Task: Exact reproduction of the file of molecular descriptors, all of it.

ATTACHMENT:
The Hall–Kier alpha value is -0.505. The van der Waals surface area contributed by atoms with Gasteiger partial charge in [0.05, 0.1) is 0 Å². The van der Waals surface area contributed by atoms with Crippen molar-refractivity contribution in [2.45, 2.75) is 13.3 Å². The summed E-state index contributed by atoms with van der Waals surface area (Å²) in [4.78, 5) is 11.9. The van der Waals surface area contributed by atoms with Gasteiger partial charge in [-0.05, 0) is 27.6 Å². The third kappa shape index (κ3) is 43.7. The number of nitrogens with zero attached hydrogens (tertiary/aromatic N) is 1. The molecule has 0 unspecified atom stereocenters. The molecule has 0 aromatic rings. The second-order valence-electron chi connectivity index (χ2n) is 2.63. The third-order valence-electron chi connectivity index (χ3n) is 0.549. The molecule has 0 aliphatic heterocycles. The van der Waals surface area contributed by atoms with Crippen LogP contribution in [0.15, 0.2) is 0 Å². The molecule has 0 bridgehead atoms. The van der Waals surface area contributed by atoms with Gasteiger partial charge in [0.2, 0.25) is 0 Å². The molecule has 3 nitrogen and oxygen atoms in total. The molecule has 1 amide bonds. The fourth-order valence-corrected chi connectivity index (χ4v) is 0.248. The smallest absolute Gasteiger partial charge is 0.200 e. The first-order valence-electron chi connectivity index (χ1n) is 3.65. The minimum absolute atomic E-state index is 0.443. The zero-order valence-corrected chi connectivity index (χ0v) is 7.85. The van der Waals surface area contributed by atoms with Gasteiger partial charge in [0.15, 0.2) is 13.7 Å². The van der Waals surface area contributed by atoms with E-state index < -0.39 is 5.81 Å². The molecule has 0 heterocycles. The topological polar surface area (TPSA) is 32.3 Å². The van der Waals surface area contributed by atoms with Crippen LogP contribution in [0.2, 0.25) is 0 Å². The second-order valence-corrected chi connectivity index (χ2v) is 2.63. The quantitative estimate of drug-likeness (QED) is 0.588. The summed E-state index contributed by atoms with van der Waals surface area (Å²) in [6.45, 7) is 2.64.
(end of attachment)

The Hall–Kier alpha value is -0.505. The van der Waals surface area contributed by atoms with Gasteiger partial charge in [0.05, 0.1) is 0 Å². The van der Waals surface area contributed by atoms with Crippen molar-refractivity contribution in [2.45, 2.75) is 13.3 Å². The summed E-state index contributed by atoms with van der Waals surface area (Å²) in [4.78, 5) is 11.9. The van der Waals surface area contributed by atoms with Gasteiger partial charge in [-0.05, 0) is 27.6 Å². The third kappa shape index (κ3) is 43.7. The number of nitrogens with zero attached hydrogens (tertiary/aromatic N) is 1. The molecule has 0 unspecified atom stereocenters. The molecule has 0 aromatic rings. The second-order valence-electron chi connectivity index (χ2n) is 2.63. The third-order valence-electron chi connectivity index (χ3n) is 0.549. The molecule has 0 aliphatic heterocycles. The van der Waals surface area contributed by atoms with Crippen LogP contribution in [0.15, 0.2) is 0 Å². The molecule has 0 bridgehead atoms. The van der Waals surface area contributed by atoms with Gasteiger partial charge in [0.2, 0.25) is 0 Å². The molecule has 3 nitrogen and oxygen atoms in total. The molecule has 1 amide bonds. The fourth-order valence-corrected chi connectivity index (χ4v) is 0.248. The smallest absolute Gasteiger partial charge is 0.200 e. The first-order valence-electron chi connectivity index (χ1n) is 3.65. The minimum absolute atomic E-state index is 0.443. The zero-order valence-corrected chi connectivity index (χ0v) is 7.85. The van der Waals surface area contributed by atoms with Gasteiger partial charge in [0.15, 0.2) is 13.7 Å². The van der Waals surface area contributed by atoms with E-state index < -0.39 is 5.81 Å². The molecule has 0 heterocycles. The topological polar surface area (TPSA) is 32.3 Å². The van der Waals surface area contributed by atoms with Crippen LogP contribution in [0.2, 0.25) is 0 Å². The second-order valence-corrected chi connectivity index (χ2v) is 2.63. The quantitative estimate of drug-likeness (QED) is 0.588. The summed E-state index contributed by atoms with van der Waals surface area (Å²) in [6.45, 7) is 2.64.